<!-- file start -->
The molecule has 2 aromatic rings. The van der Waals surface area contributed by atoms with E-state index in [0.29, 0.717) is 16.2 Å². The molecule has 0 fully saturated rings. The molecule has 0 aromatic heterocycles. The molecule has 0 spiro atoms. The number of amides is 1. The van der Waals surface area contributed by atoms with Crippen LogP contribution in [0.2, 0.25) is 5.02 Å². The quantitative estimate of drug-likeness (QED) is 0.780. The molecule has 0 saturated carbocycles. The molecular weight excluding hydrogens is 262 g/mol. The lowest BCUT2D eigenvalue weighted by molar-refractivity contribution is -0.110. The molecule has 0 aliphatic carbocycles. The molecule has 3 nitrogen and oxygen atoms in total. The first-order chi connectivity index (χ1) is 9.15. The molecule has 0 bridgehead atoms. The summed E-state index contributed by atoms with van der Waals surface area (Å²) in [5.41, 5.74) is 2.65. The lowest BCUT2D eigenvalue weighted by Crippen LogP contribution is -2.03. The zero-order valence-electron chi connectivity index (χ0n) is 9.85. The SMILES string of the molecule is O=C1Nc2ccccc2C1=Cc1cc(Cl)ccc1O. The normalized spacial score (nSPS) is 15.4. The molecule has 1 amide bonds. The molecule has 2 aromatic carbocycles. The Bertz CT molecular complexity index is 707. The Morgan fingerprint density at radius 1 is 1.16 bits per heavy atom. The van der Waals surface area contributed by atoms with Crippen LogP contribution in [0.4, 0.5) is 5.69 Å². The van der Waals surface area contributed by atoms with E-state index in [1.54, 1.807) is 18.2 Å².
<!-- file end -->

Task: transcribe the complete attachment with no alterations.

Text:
The molecule has 2 aromatic rings. The van der Waals surface area contributed by atoms with E-state index in [0.29, 0.717) is 16.2 Å². The molecule has 0 fully saturated rings. The molecule has 0 aromatic heterocycles. The molecule has 0 spiro atoms. The number of amides is 1. The van der Waals surface area contributed by atoms with Crippen LogP contribution in [0.2, 0.25) is 5.02 Å². The quantitative estimate of drug-likeness (QED) is 0.780. The molecule has 0 saturated carbocycles. The molecular weight excluding hydrogens is 262 g/mol. The lowest BCUT2D eigenvalue weighted by molar-refractivity contribution is -0.110. The molecule has 0 aliphatic carbocycles. The molecule has 3 nitrogen and oxygen atoms in total. The first-order chi connectivity index (χ1) is 9.15. The molecule has 0 bridgehead atoms. The summed E-state index contributed by atoms with van der Waals surface area (Å²) in [5.41, 5.74) is 2.65. The lowest BCUT2D eigenvalue weighted by Crippen LogP contribution is -2.03. The zero-order valence-electron chi connectivity index (χ0n) is 9.85. The SMILES string of the molecule is O=C1Nc2ccccc2C1=Cc1cc(Cl)ccc1O. The normalized spacial score (nSPS) is 15.4. The molecule has 1 amide bonds. The molecule has 2 aromatic carbocycles. The Bertz CT molecular complexity index is 707. The Morgan fingerprint density at radius 1 is 1.16 bits per heavy atom. The van der Waals surface area contributed by atoms with Crippen LogP contribution in [0.4, 0.5) is 5.69 Å². The van der Waals surface area contributed by atoms with E-state index in [1.54, 1.807) is 18.2 Å².